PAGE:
Dig uncovers Boudicca's brutal streak
Jason Burke, chief reporter
Sunday December 3, 2000
In the history books, she is a flame-haired paragon of wronged womanhood, a first-century feminist leading a horde of righteous Britons against their nasty Mediterranean overlords.
But new archaeological evidence shows Boudicca, the warrior queen who led the Britons in revolt against the Romans, in a very different light: as a calculating, vengeful and brutal military leader, who methodically razed cities.
A dig in Colchester has revealed that, when Boudicca's troops seized the city in the first year of their two-year revolt that began in AD60, they went to enormous lengths to destroy anything touched by the Romans.
'These were not flammable buildings,' said Philip Crummy, who directed the dig. 'But they were levelled. It was a murderous, determined, intensive and deliberate attack.'
The dig found that every house had been carefully levelled, one by one, by the Iceni tribesmen. The new evidence is to be revealed on the digital channel BBC Knowledge later this month.
Crummy compared the attack to 'ethnic cleansing' in the Balkans. 'The civilian population was wiped out. There were no prisoners. Men, women and children were all killed,' he said.
No remains of any casualties have been found. Experts believe the Romans took their dead home and that many others were buried in mass graves. Estimates of the number of Romans and 'collaborators' killed by Boudicca and her followers vary, although Roman historians claimed that up to 70,000 people died.
The new evidence of Boudicca's brutality will dismay many. For 150 years the woman who led the Iceni tribe from its base in Norfolk against the Roman invaders has been viewed as an icon of national resistance. She was a favourite subject for Victorian painters and sculptors. A statue of her still remains close to the Houses of Parliament on Westminster Bridge in London, ideally placed to give heart to passing Euro-sceptic MPs. The Sun recently described Boudicca as 'inspiring' and a reason 'to be proud to be British'. She was also a heroine for early feminists, regularly featuring in suffragette literature.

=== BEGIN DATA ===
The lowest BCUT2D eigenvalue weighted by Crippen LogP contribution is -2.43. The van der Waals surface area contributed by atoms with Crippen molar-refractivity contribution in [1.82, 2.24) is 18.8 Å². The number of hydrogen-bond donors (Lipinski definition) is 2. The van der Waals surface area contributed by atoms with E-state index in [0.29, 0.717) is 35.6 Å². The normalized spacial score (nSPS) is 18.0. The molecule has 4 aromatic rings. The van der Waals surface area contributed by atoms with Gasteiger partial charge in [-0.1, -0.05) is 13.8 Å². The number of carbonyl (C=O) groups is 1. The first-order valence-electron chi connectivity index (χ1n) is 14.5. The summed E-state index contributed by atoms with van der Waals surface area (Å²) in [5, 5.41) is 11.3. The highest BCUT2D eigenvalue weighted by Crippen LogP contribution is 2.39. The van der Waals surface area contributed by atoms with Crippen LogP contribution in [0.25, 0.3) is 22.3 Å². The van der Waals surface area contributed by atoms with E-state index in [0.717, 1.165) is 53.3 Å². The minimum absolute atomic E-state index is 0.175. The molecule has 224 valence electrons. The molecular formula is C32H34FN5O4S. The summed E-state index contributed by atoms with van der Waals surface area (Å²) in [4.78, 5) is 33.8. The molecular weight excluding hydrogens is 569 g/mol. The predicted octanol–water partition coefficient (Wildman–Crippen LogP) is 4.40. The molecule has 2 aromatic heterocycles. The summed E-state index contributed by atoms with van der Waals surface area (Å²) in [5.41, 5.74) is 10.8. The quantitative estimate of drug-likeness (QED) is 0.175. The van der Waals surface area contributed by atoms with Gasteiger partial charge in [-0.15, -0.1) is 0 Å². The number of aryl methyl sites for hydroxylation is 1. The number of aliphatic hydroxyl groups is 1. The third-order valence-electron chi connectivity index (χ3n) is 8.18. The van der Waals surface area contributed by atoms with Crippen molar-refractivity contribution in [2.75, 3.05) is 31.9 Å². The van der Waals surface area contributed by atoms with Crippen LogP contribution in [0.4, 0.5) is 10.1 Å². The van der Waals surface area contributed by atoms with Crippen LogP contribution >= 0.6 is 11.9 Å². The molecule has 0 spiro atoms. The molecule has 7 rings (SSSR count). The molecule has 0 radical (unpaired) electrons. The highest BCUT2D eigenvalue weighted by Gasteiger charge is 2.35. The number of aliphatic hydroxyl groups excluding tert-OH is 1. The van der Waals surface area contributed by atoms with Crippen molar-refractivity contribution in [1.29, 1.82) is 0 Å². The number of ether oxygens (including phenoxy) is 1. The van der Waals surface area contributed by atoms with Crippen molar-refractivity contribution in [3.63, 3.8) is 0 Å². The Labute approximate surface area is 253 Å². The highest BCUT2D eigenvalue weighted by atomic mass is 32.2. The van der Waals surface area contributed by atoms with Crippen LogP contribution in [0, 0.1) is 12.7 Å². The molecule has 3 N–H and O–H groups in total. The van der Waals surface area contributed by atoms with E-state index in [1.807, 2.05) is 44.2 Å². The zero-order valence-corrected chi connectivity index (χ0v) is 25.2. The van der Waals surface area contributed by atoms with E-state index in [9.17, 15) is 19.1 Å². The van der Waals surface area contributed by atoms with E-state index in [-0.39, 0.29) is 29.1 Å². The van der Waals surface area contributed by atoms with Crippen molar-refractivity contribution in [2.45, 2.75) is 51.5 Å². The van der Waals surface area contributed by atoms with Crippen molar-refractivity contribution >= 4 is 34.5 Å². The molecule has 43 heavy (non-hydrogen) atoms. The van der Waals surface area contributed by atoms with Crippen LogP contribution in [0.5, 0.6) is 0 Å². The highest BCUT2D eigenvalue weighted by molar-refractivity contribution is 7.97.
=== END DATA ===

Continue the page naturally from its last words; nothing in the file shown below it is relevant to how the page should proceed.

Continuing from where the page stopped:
Boudicca led her revolt after her husband, the king of the Iceni, died, allowing the invaders to annex his lands and plunder the chief tribes men. After being flogged and seeing her two young daughters raped, she launched the most serious uprising faced by the Romans during their occupation of Britain.
The rebels targeted and razed Colchester, then called Camulodunum, first. It was the most important site in Britain for the Romans at the time. St Albans (Verulamium) and London were next but, after inflicting serious casualties on the Roman army in a series of skirmishes, the Iceni were finally defeated in a hard and bloody battle. Boudicca is thought to have poisoned herself rather than be taken prisoner. Her body is said to lie under Platform 9 of London's King's Cross station.